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Montana Western student leads pack mule string

November 10, 2016

University of Montana Western student Trepper Osburn spent last summer leading a team of pack mules through remote areas of central Colorado, providing supplies to improve wilderness areas without motorized vehicle access.


University of Montana Western student Trepper Osburn spent last summer leading a string of pack mules through remote areas of western Colorado, providing supplies to improve wilderness areas without motorized vehicle access.

Osburn attributes his ability to gain specialized experience in mule-packing to the adaptability of the Experience One (X1) Program at Montana Western. Montana Western is the only public four-year institution teaching under X1, where students take a single class at a time in 18-day blocks.

Growing up in Columbus, Mont., Osburn has been an active outdoorsman much of his life. He has been involved with his local Forest Service since 2012. Osburn participated in a training program at the Ninemile Remount Station & Ranger Depot in Huson, Mont. where he learned how to load mules with supplies and lead pack-strings into wilderness areas without motorized access. Osburn quickly developed a passion for the profession and is pursuing a career as a Forest Service packer.

“I knew that a college degree and experience would be key factors when trying to move up in the Forest Service as a packer,” Osburn said. “The X1 program at Montana Western has been a great way for me to focus on one subject at a time and have the flexibility to gain practice packing in summer and fall.”

X1 allows Osburn to use the first block class offered in the fall semester to finish out the packing season ending in late September. Because of the flexibility of X1, Osburn doesn’t fall behind on crucial class material and can pick up an extra course second block. This wouldn’t be possible in a traditional college setting.


Osburn came to Montana Western to earn an environmental interpretation degree. Environmental interpretation students spend time outside the classroom studying the unique ecosystems, rock formations and plant life that surround Dillon, Mont. The small class sizes at UMW give students specialized attention from professors who are invested in student success in the class room and beyond.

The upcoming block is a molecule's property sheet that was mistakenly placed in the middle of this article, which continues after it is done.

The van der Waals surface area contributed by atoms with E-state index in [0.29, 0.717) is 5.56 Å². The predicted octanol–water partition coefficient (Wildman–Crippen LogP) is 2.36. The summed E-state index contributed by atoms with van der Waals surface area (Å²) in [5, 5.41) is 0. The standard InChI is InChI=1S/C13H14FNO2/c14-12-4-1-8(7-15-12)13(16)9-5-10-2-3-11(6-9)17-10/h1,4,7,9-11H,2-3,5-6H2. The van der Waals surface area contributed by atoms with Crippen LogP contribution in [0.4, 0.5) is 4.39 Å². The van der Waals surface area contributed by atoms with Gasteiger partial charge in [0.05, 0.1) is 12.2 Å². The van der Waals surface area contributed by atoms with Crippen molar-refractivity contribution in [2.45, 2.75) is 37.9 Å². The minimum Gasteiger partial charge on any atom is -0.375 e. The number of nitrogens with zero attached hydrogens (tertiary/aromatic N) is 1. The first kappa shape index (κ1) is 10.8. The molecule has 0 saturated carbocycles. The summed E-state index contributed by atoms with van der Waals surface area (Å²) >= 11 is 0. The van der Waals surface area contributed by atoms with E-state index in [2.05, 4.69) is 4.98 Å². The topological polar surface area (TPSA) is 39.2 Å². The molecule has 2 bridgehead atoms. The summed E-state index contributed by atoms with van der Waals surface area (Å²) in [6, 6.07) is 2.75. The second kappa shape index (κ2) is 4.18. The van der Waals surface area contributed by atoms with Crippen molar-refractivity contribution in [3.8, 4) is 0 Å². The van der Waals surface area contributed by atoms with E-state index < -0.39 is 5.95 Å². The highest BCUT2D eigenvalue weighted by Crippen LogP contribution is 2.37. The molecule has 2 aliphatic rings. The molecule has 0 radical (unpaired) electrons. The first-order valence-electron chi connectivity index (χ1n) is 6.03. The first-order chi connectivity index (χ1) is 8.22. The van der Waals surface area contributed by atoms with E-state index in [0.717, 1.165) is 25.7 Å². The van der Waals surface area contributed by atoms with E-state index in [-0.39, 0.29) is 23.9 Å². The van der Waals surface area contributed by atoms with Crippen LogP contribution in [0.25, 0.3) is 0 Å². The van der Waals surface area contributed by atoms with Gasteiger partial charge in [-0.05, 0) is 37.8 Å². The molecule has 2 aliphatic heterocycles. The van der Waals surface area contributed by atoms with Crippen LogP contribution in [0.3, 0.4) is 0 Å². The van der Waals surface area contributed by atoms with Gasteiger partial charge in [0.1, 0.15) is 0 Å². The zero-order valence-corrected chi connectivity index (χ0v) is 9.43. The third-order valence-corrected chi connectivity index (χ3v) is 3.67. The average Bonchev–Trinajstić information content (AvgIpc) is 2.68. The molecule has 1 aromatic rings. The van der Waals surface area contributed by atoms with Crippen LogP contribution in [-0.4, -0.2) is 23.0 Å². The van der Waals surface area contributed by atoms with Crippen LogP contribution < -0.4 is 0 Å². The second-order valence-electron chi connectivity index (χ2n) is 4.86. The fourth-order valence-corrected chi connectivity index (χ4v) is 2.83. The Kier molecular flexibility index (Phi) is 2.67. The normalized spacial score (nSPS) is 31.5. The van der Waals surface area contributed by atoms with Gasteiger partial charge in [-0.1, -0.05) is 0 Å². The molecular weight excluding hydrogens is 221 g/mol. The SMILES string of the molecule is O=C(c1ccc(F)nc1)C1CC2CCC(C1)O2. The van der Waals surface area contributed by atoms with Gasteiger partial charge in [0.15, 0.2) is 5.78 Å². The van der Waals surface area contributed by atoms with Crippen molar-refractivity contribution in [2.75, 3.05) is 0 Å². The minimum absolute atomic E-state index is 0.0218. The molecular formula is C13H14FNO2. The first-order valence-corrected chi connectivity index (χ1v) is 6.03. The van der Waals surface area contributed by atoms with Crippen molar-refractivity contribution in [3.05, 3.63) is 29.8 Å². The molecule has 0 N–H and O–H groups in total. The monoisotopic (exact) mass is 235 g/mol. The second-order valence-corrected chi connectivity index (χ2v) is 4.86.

“I have liked all of my professors in the environmental sciences department,” Osburn said. “They have all been supportive throughout my education and have helped me succeed.”

Osburn worked as a mule packer with the Forest Service’s Rocky Mountain Regional Specialty Pack String based in central Colorado during the summer of 2016. He traveled a variety of trail systems across the state working for the Forest Service and non-profits.

Osburn, his boss and their string of ten mules hauled 15 tons of gravel up a trail to help build a 200-foot long pathway over a treacherous mud bog. Osburn led the mules up a two-mile-long trail three times a day for a week, moving around 1600 pounds of gravel per trip.

“Every day I’m packing is a good day,” Osburn said. “I’ve packed for six years now and have been blessed to ride through gorgeous mountain ranges in Montana, Colorado, Wyoming and the Black Hills of South Dakota.”

Osburn stands to assume the head packer position when the current lead packer retires. Osburn was considered based on his vast experience as a packer and education in environmental interpretation.

“I am looking forward to a long career doing what I love,” Osburn said. “This wouldn’t be possible without Montana Western’s X1 program and the education I received here.”

— Montana Western —